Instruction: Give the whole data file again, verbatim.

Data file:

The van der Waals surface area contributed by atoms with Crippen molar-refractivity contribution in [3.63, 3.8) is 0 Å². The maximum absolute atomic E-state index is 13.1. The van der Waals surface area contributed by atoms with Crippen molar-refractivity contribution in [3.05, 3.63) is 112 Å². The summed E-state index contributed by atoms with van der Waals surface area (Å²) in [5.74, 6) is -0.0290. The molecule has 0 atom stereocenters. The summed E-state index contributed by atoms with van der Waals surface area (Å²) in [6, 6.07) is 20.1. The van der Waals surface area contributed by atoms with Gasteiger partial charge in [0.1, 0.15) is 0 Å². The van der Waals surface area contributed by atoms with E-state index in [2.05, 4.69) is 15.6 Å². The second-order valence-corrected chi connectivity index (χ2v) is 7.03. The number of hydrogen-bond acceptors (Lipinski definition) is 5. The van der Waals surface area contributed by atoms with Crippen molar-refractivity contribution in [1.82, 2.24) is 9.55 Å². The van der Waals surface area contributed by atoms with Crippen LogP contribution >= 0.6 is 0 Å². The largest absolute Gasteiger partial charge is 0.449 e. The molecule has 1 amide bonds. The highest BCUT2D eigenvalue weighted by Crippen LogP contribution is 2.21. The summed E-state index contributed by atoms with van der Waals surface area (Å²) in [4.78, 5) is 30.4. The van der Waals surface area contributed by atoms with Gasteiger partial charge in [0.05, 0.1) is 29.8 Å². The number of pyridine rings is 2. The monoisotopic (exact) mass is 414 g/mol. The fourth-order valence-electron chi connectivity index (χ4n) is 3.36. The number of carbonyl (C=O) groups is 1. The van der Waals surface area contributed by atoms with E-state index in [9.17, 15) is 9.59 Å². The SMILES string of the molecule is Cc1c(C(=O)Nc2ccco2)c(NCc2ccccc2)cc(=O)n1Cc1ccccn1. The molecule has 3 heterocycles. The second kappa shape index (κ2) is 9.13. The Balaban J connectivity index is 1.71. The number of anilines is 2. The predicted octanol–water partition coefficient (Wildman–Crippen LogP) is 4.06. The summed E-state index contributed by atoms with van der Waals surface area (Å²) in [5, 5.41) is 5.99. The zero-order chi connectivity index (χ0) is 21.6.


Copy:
The van der Waals surface area contributed by atoms with Crippen molar-refractivity contribution in [3.63, 3.8) is 0 Å². The maximum absolute atomic E-state index is 13.1. The van der Waals surface area contributed by atoms with Crippen molar-refractivity contribution in [3.05, 3.63) is 112 Å². The summed E-state index contributed by atoms with van der Waals surface area (Å²) in [5.74, 6) is -0.0290. The molecule has 0 atom stereocenters. The summed E-state index contributed by atoms with van der Waals surface area (Å²) in [6, 6.07) is 20.1. The van der Waals surface area contributed by atoms with Gasteiger partial charge in [0.1, 0.15) is 0 Å². The van der Waals surface area contributed by atoms with E-state index in [2.05, 4.69) is 15.6 Å². The second-order valence-corrected chi connectivity index (χ2v) is 7.03. The number of hydrogen-bond acceptors (Lipinski definition) is 5. The van der Waals surface area contributed by atoms with Crippen molar-refractivity contribution in [1.82, 2.24) is 9.55 Å². The van der Waals surface area contributed by atoms with Crippen LogP contribution >= 0.6 is 0 Å². The largest absolute Gasteiger partial charge is 0.449 e. The molecule has 1 amide bonds. The highest BCUT2D eigenvalue weighted by Crippen LogP contribution is 2.21. The summed E-state index contributed by atoms with van der Waals surface area (Å²) in [4.78, 5) is 30.4. The van der Waals surface area contributed by atoms with Gasteiger partial charge in [0.05, 0.1) is 29.8 Å². The number of pyridine rings is 2. The monoisotopic (exact) mass is 414 g/mol. The fourth-order valence-electron chi connectivity index (χ4n) is 3.36. The number of carbonyl (C=O) groups is 1. The van der Waals surface area contributed by atoms with E-state index in [9.17, 15) is 9.59 Å². The SMILES string of the molecule is Cc1c(C(=O)Nc2ccco2)c(NCc2ccccc2)cc(=O)n1Cc1ccccn1. The molecule has 3 heterocycles. The second kappa shape index (κ2) is 9.13. The Balaban J connectivity index is 1.71. The number of anilines is 2. The predicted octanol–water partition coefficient (Wildman–Crippen LogP) is 4.06. The summed E-state index contributed by atoms with van der Waals surface area (Å²) in [5, 5.41) is 5.99. The zero-order chi connectivity index (χ0) is 21.6.